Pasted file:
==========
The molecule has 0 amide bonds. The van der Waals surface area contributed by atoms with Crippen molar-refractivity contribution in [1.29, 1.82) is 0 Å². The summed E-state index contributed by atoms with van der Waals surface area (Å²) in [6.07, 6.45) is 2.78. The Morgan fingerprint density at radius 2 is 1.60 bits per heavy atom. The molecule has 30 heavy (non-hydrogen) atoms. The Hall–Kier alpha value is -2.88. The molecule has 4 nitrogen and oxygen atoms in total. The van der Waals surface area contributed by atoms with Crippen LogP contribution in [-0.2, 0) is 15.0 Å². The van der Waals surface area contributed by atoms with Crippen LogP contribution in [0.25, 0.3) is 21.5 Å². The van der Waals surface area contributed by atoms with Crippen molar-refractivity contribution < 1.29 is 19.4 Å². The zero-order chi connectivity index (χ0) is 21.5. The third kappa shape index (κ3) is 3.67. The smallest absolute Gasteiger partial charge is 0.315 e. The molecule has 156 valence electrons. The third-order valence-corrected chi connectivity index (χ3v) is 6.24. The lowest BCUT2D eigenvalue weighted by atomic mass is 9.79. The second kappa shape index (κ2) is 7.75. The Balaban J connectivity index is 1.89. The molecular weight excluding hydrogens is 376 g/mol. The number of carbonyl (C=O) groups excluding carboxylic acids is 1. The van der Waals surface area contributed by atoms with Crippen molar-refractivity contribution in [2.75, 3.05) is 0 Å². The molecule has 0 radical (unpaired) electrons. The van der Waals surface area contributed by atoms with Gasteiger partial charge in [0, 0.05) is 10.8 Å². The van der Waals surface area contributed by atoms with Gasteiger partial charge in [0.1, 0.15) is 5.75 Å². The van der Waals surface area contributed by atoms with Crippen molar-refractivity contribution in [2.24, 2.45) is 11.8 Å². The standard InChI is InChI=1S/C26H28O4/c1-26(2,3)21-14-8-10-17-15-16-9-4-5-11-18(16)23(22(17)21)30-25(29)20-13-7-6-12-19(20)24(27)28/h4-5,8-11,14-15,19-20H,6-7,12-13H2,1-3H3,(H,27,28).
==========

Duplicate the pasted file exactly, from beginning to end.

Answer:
The molecule has 0 amide bonds. The van der Waals surface area contributed by atoms with Crippen molar-refractivity contribution in [1.29, 1.82) is 0 Å². The summed E-state index contributed by atoms with van der Waals surface area (Å²) in [6.07, 6.45) is 2.78. The Morgan fingerprint density at radius 2 is 1.60 bits per heavy atom. The molecule has 30 heavy (non-hydrogen) atoms. The Hall–Kier alpha value is -2.88. The molecule has 4 nitrogen and oxygen atoms in total. The van der Waals surface area contributed by atoms with Crippen LogP contribution in [-0.2, 0) is 15.0 Å². The van der Waals surface area contributed by atoms with Crippen LogP contribution in [0.25, 0.3) is 21.5 Å². The van der Waals surface area contributed by atoms with Crippen molar-refractivity contribution < 1.29 is 19.4 Å². The zero-order chi connectivity index (χ0) is 21.5. The third kappa shape index (κ3) is 3.67. The smallest absolute Gasteiger partial charge is 0.315 e. The molecule has 156 valence electrons. The third-order valence-corrected chi connectivity index (χ3v) is 6.24. The lowest BCUT2D eigenvalue weighted by atomic mass is 9.79. The second kappa shape index (κ2) is 7.75. The Balaban J connectivity index is 1.89. The molecular weight excluding hydrogens is 376 g/mol. The number of carbonyl (C=O) groups excluding carboxylic acids is 1. The van der Waals surface area contributed by atoms with Crippen molar-refractivity contribution in [2.75, 3.05) is 0 Å². The molecule has 0 radical (unpaired) electrons. The van der Waals surface area contributed by atoms with Gasteiger partial charge in [0, 0.05) is 10.8 Å². The van der Waals surface area contributed by atoms with Gasteiger partial charge in [0.1, 0.15) is 5.75 Å². The van der Waals surface area contributed by atoms with Crippen molar-refractivity contribution in [2.24, 2.45) is 11.8 Å². The standard InChI is InChI=1S/C26H28O4/c1-26(2,3)21-14-8-10-17-15-16-9-4-5-11-18(16)23(22(17)21)30-25(29)20-13-7-6-12-19(20)24(27)28/h4-5,8-11,14-15,19-20H,6-7,12-13H2,1-3H3,(H,27,28).